View Poll Results: What is the ideal training environment?

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  • A large school/chain with many students and instructors

    3 15.00%
  • A small school with few students and 1-2 instructors

    8 40.00%
  • A club or garage with very few students and 1 instructor

    5 25.00%
  • One on one with a single instructor

    4 20.00%
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Thread: What is the ideal training environment?

  1. #1
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    Default What is the ideal training environment?

    In your opinion, what is the ideal training envirnonment and why?
    "It is sobering to reflect that one of the best ways to get yourself a reputation as a dangerous citizen these days is to go about repeating the very phrases which our founding fathers used in the struggle for independence." – Charles A. Beard

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    Anoise is offline
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    Default Re: What is the ideal training environment?

    My instructor doesn't want to take more than 10 students. Currently there are 4 of us. There is one 3rd dan that helps (as much as she can...she's in her late 70's).
    I feel I get enough individual attention, but with other students I have an opportunity to teach as well....and my instructor is right there to help me out with teaching as well.

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    Default Re: What is the ideal training environment?

    Quote Originally Posted by Celtic_Crippler View Post
    In your opinion, what is the ideal training envirnonment and why?
    That would depend on what you are training, what you are training for, what phase of that training you are working on, and on what you mean by the question in the first place.

    Dan (seeing the whole elephant a big pile of chunks) C
    Last edited by thedan; 05-17-2007 at 07:20 PM. Reason: Doan't you just hate us big picture folks?
    There are things that are worth knowing for their own sake, worth finding for the pure joy of discovery.

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    Default Re: What is the ideal training environment?

    I'm going to say everything. Working out solo in the woods is great, as is in front of a mirror. One on one time with an instructor can really help fine tune your technique, and group classes let you learn from others mistakes and strengths. Teaching newer people has always taught me something. No one environment is going to get you used to working on all surfaces in all areas. Ever try kicking on ice? Doing techniques on sand? With boxes in the way? All are very worth experiencing, as are the usual varieties of hardwood floor, grass, and carpet. These can't usually be had with a group, or even one on one. Some of my best revelations have come when I'm by myself. Long story short, don't limit yourself to any one training modality.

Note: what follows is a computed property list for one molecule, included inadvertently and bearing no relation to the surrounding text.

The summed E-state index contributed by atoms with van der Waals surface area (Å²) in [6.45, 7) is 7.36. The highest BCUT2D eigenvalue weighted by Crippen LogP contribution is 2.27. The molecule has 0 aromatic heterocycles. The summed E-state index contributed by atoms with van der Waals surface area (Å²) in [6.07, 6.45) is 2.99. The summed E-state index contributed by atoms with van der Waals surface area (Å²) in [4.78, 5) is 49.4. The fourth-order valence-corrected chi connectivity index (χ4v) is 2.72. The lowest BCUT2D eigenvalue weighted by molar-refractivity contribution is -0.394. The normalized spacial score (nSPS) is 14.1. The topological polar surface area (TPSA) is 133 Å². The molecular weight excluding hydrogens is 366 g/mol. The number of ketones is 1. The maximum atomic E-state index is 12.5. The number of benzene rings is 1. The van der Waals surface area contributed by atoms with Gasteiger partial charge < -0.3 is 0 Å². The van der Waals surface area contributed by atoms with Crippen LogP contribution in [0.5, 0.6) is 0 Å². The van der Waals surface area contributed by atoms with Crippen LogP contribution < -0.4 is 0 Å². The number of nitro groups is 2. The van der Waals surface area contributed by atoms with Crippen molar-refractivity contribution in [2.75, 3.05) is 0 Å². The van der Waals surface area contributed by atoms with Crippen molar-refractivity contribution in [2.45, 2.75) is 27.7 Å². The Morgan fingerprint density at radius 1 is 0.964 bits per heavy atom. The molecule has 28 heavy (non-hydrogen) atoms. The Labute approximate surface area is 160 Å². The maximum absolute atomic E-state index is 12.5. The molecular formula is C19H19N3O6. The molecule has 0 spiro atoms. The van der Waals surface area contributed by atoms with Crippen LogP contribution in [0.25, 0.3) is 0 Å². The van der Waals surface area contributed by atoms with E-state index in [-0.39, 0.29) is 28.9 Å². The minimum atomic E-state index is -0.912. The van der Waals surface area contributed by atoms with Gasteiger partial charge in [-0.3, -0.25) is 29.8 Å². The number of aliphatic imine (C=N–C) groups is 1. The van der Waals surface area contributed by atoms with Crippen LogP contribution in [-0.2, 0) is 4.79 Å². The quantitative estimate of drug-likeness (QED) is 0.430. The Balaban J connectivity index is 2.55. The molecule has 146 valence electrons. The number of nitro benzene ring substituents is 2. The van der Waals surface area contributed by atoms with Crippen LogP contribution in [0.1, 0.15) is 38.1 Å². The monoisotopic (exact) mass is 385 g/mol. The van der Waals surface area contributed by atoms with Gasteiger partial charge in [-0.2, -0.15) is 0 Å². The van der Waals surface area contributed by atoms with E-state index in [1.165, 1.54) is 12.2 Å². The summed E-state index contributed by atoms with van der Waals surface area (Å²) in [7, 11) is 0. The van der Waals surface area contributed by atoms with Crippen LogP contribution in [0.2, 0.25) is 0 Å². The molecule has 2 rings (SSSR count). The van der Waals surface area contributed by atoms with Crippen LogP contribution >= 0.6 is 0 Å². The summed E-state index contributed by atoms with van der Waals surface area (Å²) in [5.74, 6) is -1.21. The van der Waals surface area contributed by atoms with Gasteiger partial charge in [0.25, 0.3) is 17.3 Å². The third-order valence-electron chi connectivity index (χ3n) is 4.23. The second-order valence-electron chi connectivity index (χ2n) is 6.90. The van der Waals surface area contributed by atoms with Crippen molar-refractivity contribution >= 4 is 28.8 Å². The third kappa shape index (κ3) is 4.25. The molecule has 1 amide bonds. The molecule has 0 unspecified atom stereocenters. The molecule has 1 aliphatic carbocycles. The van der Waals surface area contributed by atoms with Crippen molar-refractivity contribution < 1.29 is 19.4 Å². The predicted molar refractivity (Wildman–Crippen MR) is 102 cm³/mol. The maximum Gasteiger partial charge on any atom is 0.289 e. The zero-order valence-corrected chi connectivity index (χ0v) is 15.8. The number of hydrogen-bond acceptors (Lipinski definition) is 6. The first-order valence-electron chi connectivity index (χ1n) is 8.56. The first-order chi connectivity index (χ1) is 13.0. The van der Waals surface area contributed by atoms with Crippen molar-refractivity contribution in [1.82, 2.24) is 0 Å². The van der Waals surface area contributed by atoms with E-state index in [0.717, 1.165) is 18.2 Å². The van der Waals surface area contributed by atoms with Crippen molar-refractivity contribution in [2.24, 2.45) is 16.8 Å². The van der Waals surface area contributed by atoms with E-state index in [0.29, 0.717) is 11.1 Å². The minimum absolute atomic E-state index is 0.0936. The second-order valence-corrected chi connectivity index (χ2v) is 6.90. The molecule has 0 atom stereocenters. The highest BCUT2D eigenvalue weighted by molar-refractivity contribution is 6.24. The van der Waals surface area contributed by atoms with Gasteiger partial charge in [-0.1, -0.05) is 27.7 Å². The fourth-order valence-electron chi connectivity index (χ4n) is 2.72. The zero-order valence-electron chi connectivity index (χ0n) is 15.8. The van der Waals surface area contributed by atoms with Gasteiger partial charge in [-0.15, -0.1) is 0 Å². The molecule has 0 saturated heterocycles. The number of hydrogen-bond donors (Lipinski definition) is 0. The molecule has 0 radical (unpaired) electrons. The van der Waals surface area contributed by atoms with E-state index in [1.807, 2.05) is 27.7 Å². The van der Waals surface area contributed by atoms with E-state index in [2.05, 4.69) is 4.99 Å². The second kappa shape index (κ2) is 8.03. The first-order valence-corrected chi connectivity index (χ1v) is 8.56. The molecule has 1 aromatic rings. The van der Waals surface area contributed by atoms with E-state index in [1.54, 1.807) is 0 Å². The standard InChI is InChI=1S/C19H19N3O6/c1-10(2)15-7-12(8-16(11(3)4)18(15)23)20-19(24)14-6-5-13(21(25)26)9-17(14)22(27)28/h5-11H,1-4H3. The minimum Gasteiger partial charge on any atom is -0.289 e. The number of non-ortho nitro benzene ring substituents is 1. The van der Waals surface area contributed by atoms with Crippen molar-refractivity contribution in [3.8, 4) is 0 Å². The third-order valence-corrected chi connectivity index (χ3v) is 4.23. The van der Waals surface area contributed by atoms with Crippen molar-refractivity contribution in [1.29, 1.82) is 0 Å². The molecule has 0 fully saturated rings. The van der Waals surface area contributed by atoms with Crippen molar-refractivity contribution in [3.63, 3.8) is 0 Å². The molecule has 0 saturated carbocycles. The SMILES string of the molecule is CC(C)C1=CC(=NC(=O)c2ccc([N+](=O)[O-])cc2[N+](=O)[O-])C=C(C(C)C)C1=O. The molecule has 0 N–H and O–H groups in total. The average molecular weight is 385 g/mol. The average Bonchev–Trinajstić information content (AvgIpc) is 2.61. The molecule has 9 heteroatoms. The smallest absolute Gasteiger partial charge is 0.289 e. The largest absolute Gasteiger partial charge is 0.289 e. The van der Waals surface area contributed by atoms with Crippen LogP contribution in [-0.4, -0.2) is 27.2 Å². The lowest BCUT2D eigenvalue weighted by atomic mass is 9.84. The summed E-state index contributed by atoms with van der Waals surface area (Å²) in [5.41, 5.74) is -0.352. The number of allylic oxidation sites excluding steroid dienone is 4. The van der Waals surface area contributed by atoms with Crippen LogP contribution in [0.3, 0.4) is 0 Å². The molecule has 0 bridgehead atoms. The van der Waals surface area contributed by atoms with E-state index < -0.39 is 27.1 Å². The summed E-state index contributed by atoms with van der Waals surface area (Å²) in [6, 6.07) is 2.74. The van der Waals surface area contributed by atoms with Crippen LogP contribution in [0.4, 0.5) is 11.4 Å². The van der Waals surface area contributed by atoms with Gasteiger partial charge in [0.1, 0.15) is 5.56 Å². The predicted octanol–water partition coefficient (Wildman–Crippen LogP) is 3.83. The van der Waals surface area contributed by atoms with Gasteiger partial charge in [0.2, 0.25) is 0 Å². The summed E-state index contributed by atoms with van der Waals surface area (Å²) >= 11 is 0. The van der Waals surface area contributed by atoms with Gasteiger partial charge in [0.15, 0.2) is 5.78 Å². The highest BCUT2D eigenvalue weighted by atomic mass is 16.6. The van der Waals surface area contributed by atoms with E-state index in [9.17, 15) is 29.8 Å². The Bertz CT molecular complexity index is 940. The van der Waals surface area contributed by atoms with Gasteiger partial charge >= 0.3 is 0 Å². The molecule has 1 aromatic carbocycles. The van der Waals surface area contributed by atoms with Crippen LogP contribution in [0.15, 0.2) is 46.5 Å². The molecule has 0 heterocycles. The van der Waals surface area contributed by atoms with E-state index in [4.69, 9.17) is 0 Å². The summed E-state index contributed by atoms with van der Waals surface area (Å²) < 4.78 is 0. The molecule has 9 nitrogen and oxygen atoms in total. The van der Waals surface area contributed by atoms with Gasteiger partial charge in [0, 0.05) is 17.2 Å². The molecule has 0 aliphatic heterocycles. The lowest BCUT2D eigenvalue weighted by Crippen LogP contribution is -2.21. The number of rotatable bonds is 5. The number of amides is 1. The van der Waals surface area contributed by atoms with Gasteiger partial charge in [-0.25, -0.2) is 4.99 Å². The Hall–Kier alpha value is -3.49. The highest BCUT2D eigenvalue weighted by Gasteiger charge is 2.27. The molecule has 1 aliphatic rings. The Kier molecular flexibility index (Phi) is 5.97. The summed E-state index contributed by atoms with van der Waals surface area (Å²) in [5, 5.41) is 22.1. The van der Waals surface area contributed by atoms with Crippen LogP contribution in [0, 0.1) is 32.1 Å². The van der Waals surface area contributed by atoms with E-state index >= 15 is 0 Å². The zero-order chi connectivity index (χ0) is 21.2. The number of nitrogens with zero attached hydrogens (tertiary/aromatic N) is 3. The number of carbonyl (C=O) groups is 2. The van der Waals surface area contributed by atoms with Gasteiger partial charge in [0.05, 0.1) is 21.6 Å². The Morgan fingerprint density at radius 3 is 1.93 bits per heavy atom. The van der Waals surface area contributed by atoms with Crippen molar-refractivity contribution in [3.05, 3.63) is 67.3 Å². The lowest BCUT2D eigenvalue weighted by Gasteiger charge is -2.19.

Last edited by Dharma_Punk; 05-17-2007 at 11:40 PM.
    "Given enough time, any man may master the physical. With enough knowledge, any man may become wise. It is the true warrior who can master both....and surpass the result." - Tien T'ai
    "If you train very hard, you will be very good." - Remy Presas

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    Default Re: What is the ideal training environment?

    A small group of us in Greg Hilderbrand's garage. He also brings in "visitors", other top AKKI guys.
    I like the environment because the small group of us can take the time to hit on our individual areas of interest.
    [SIGPIC][/SIGPIC]
    Michael Huffman
    1st Black, AKKI
    www.akki.com

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    Default Re: What is the ideal training environment?

    i think alot of the schools have their advantages and disidvantages..

    i like mine.. on a given night there's anywhere from 4-12 students, as well as like 3 inactive ppl that could pop in at a moment's notice. and one teacher (6th) we had a 2nd as an assistant but he was in a motorcycle accident in april.. had to have 3 pins put in his leg.. his sparring career is pretty much out the window, if not martial arts in general (they said itd be 12 weeks before he can even go back to work). sometimes ill get called to body for demonstrations to the class lol. or to help the newbies out.

    the benefit is a moderate school you get one on one time, but also have plenty of guinea pigs.. uhh i mean partners

    the down side of that is you might not always get the kind of partners you want.. to small, are afraid of hitting or getting hit, have probs with control, etc.. for instance we have one kid. hes like 14.. afraid of hitting or getting hit in techniques.. but the kid can spar.. he can whoop my behind ill tell you lol but some times its hard to find someone with a martial mindset. not just someone who goes to class to get fit, or to learn something new/useful, or build confidence. but someone who goes over ideas and concepts and principles in their head all day.. ppl who do research on other arts and analize others. ppl who become martial artisans